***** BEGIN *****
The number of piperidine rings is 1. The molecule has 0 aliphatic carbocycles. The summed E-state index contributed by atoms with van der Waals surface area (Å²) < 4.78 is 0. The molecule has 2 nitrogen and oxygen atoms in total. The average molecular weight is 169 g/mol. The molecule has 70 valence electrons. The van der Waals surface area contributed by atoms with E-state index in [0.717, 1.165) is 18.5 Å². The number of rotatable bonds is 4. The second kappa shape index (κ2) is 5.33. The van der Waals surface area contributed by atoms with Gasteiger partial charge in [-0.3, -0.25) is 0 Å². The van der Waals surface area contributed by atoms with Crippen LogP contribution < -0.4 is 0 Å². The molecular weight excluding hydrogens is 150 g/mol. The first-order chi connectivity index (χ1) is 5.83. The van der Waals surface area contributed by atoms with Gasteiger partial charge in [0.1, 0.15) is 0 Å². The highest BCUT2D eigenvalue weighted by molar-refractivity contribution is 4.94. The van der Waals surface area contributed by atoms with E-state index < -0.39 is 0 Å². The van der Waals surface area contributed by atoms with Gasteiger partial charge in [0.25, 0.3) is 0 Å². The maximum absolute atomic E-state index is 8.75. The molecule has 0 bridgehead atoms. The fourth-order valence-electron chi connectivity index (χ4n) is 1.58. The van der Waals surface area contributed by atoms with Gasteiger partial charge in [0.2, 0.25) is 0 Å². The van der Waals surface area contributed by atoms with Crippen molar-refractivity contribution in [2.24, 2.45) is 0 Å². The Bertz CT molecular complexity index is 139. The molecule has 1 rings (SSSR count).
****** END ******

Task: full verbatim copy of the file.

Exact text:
The number of piperidine rings is 1. The molecule has 0 aliphatic carbocycles. The summed E-state index contributed by atoms with van der Waals surface area (Å²) < 4.78 is 0. The molecule has 2 nitrogen and oxygen atoms in total. The average molecular weight is 169 g/mol. The molecule has 70 valence electrons. The van der Waals surface area contributed by atoms with E-state index in [0.717, 1.165) is 18.5 Å². The number of rotatable bonds is 4. The second kappa shape index (κ2) is 5.33. The van der Waals surface area contributed by atoms with Gasteiger partial charge in [-0.3, -0.25) is 0 Å². The van der Waals surface area contributed by atoms with Crippen LogP contribution < -0.4 is 0 Å². The molecular weight excluding hydrogens is 150 g/mol. The first-order chi connectivity index (χ1) is 5.83. The van der Waals surface area contributed by atoms with Gasteiger partial charge in [0.1, 0.15) is 0 Å². The highest BCUT2D eigenvalue weighted by molar-refractivity contribution is 4.94. The van der Waals surface area contributed by atoms with E-state index < -0.39 is 0 Å². The van der Waals surface area contributed by atoms with Gasteiger partial charge in [0.25, 0.3) is 0 Å². The maximum absolute atomic E-state index is 8.75. The molecule has 0 bridgehead atoms. The fourth-order valence-electron chi connectivity index (χ4n) is 1.58. The van der Waals surface area contributed by atoms with Gasteiger partial charge in [0.2, 0.25) is 0 Å². The van der Waals surface area contributed by atoms with Crippen molar-refractivity contribution in [2.24, 2.45) is 0 Å². The Bertz CT molecular complexity index is 139. The molecule has 1 rings (SSSR count).